Welcome back – and here goes with part two. Hopefully you have read part one and so you know that there are some beyond-fantastic industries in Wales that are doing their bit to engage and enthuse young people in STEM. You don’t need to have read part 1 to read part 2, though personally, I would always go back to the beginning to make sure I haven’t missed anything. Which reminds me that I haven’t gone back yet to see series one of Catastrophe. I know.
1. Sony UK Technology Centre
Well, once again, we’re starting with an organisation that just gets it. Now, don’t ask me to choose between Renishaw and Sony. I hadn’t visited Sony when I wrote the first part of the blog but, suffice to say, I have a new joint-favourite. So let’s applaud Sony for one of the very best opportunities in South Wales for pupils to really engage in real-world science and technology.
As with every organisation, it’s the people that make it, and I was welcomed by two wonderful ambassadors for Sony, Kalina Konova and Louise John. It’s always great to hear about industries from those who love working there.
I learnt that Sony in Bridgend is the only Sony Technology Centre in the whole of the UK. And the whole of Europe. Now that’s a surprise right there. Apparently, we’ve got Prince Charles to thank for that, since in the 1970s he recommended to the Japanese founders that Sony should have a base in Wales. It’s great that Sony is still a big part of our economy nearly fifty years on. The same can’t be said of the tie-dye shirt or the bell bottom trouser.
On to the factory tour. The plant in Pencoed makes broadcast-quality equipment, so anything you see at sports events, like the World Cup, is likely to have been recorded on a Sony camera and associated equipment. I loved the clean room where the fronts of cameras are manufactured. It’s such precision work that even a spot of dust can ruin the process. There’s a dust monitor that can be seen by those outside the room, which always registers zero dust. I’m told that schools love it when the operator in the room, clad in protective gear from head to foot, causes the monitor to change by simply clapping his hands next to it, sending dust flying into the air.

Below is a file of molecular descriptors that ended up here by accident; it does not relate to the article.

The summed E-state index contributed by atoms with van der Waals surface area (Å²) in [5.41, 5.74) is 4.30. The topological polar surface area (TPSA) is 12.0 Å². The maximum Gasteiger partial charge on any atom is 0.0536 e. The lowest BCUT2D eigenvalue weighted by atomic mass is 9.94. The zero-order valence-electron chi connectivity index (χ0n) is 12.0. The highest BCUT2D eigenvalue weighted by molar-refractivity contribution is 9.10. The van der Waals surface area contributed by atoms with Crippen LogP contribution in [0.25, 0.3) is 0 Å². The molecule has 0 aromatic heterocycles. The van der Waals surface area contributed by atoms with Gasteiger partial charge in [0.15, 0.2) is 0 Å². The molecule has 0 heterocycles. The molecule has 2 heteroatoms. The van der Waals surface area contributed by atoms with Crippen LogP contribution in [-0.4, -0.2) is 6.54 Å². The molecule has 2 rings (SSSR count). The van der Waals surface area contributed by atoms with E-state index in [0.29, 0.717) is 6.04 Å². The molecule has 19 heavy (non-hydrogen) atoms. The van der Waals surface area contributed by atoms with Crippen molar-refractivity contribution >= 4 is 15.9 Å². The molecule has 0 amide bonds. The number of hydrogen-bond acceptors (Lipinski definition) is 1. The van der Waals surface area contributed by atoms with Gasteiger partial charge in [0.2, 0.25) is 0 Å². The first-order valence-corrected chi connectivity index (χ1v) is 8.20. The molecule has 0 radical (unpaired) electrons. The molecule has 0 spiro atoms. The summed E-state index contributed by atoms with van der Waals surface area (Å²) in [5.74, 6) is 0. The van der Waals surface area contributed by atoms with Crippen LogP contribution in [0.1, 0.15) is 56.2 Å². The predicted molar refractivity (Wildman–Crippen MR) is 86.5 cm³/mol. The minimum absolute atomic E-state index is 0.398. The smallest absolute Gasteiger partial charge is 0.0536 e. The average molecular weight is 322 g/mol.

I was also struck by the process of making the Raspberry Pi computers onsite, which also includes some collaborative robotics. The robots look like mechanised people hunched over their work, with arms that do the same thing over and over again, but with a sort of flourish. I found this type of automation mesmerising.
Next we went to the education centre where a primary school class had been working all morning, starting with a Sonic Pi workshop and then one on Minecraft, introducing coding languages Scratch and Python. The excitement was palpable.
As with Welsh Water, Sony’s educators are seconded teachers, so ensuring not only that what they offer is absolutely right for teachers’ and pupils’ needs, but also that the offer remains current and relevant. It was great to meet Steve Lewis, who is currently seconded part-time to Sony, in a short break between workshops, who explained that the offer from Sony was a great practical way to support the development of computational thinking.
So what’s on offer at Sony Education Centre?
Sony works with schools Mondays to Thursdays. Their 2-day digital competency programme runs on Mondays and Tuesdays. On Monday pupils make a short film using broadcast cameras; this includes coming up with an idea, writing the script, filming and editing. On day 2 pupils have a tour of the factory and take part in a coding workshop. Sony also offers stand-alone coding sessions for years 4-6 on Mondays.
Wednesdays and Thursdays are reserved for work with the Ospreys and the Engineering Education Scheme for Wales. More information about these opportunities can be seen here:
What about practicalities? Sony has room for your pupils to eat their packed lunches. It is close to junction 35 of the M4 and there’s lots of parking onsite.
If you would like to visit you’d better be quick – it books quickly. Here’s the link:
I’ll leave you with a quote from Steve Lewis, from their website:
It’s fantastic to see the excitement and thrill that the children experience when they go from their first beeps to a complete soundtrack using Sonic Pi in only a few minutes, or when they ask if they can add another component to their circuit ‘to see what happens.